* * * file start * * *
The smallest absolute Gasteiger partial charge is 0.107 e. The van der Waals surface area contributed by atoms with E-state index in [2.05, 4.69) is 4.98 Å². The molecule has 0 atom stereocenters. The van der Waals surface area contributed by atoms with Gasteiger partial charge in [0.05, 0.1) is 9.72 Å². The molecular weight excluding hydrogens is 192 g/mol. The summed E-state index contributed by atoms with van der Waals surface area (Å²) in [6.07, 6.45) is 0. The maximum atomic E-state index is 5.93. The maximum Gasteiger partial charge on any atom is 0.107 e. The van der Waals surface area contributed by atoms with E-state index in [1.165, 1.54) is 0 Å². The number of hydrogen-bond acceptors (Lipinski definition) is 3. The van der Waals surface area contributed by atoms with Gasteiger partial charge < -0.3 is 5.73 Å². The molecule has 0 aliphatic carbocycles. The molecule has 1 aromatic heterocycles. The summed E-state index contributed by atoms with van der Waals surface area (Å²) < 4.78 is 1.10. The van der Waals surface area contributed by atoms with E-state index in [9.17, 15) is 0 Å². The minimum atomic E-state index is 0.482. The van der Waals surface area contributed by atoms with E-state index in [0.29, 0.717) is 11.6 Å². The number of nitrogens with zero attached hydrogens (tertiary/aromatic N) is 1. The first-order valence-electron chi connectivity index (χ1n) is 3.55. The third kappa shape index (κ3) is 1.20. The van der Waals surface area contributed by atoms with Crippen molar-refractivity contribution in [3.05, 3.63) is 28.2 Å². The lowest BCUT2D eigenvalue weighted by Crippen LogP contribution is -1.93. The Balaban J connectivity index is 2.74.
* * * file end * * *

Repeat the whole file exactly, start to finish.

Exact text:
The smallest absolute Gasteiger partial charge is 0.107 e. The van der Waals surface area contributed by atoms with E-state index in [2.05, 4.69) is 4.98 Å². The molecule has 0 atom stereocenters. The van der Waals surface area contributed by atoms with Gasteiger partial charge in [0.05, 0.1) is 9.72 Å². The molecular weight excluding hydrogens is 192 g/mol. The summed E-state index contributed by atoms with van der Waals surface area (Å²) in [6.07, 6.45) is 0. The maximum atomic E-state index is 5.93. The maximum Gasteiger partial charge on any atom is 0.107 e. The van der Waals surface area contributed by atoms with E-state index in [1.165, 1.54) is 0 Å². The number of hydrogen-bond acceptors (Lipinski definition) is 3. The van der Waals surface area contributed by atoms with Gasteiger partial charge < -0.3 is 5.73 Å². The molecule has 0 aliphatic carbocycles. The molecule has 1 aromatic heterocycles. The summed E-state index contributed by atoms with van der Waals surface area (Å²) < 4.78 is 1.10. The van der Waals surface area contributed by atoms with E-state index in [9.17, 15) is 0 Å². The minimum atomic E-state index is 0.482. The van der Waals surface area contributed by atoms with E-state index in [0.29, 0.717) is 11.6 Å². The number of nitrogens with zero attached hydrogens (tertiary/aromatic N) is 1. The first-order valence-electron chi connectivity index (χ1n) is 3.55. The third kappa shape index (κ3) is 1.20. The van der Waals surface area contributed by atoms with Crippen molar-refractivity contribution in [3.05, 3.63) is 28.2 Å². The lowest BCUT2D eigenvalue weighted by Crippen LogP contribution is -1.93. The Balaban J connectivity index is 2.74.